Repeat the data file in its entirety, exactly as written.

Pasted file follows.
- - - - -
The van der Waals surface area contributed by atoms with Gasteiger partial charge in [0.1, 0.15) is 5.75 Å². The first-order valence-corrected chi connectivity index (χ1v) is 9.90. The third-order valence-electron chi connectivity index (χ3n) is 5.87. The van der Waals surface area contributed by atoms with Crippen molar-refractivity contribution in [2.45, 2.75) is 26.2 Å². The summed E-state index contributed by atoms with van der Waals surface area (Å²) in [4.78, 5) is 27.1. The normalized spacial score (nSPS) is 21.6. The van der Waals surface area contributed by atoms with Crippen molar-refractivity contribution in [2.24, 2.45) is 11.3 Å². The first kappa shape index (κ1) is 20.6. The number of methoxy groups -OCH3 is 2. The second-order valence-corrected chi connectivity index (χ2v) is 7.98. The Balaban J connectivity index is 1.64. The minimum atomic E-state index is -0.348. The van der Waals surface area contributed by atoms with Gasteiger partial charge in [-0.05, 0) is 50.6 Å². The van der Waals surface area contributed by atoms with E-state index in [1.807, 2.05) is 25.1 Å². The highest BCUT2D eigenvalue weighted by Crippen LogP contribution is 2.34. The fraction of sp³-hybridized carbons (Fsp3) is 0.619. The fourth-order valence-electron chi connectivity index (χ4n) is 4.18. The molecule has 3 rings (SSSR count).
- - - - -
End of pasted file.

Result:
The van der Waals surface area contributed by atoms with Gasteiger partial charge in [0.1, 0.15) is 5.75 Å². The first-order valence-corrected chi connectivity index (χ1v) is 9.90. The third-order valence-electron chi connectivity index (χ3n) is 5.87. The van der Waals surface area contributed by atoms with Crippen molar-refractivity contribution in [2.45, 2.75) is 26.2 Å². The summed E-state index contributed by atoms with van der Waals surface area (Å²) in [4.78, 5) is 27.1. The normalized spacial score (nSPS) is 21.6. The van der Waals surface area contributed by atoms with Crippen molar-refractivity contribution in [2.24, 2.45) is 11.3 Å². The first kappa shape index (κ1) is 20.6. The number of methoxy groups -OCH3 is 2. The second-order valence-corrected chi connectivity index (χ2v) is 7.98. The Balaban J connectivity index is 1.64. The minimum atomic E-state index is -0.348. The van der Waals surface area contributed by atoms with Gasteiger partial charge in [-0.05, 0) is 50.6 Å². The van der Waals surface area contributed by atoms with E-state index in [1.807, 2.05) is 25.1 Å². The highest BCUT2D eigenvalue weighted by Crippen LogP contribution is 2.34. The fraction of sp³-hybridized carbons (Fsp3) is 0.619. The fourth-order valence-electron chi connectivity index (χ4n) is 4.18. The molecule has 3 rings (SSSR count).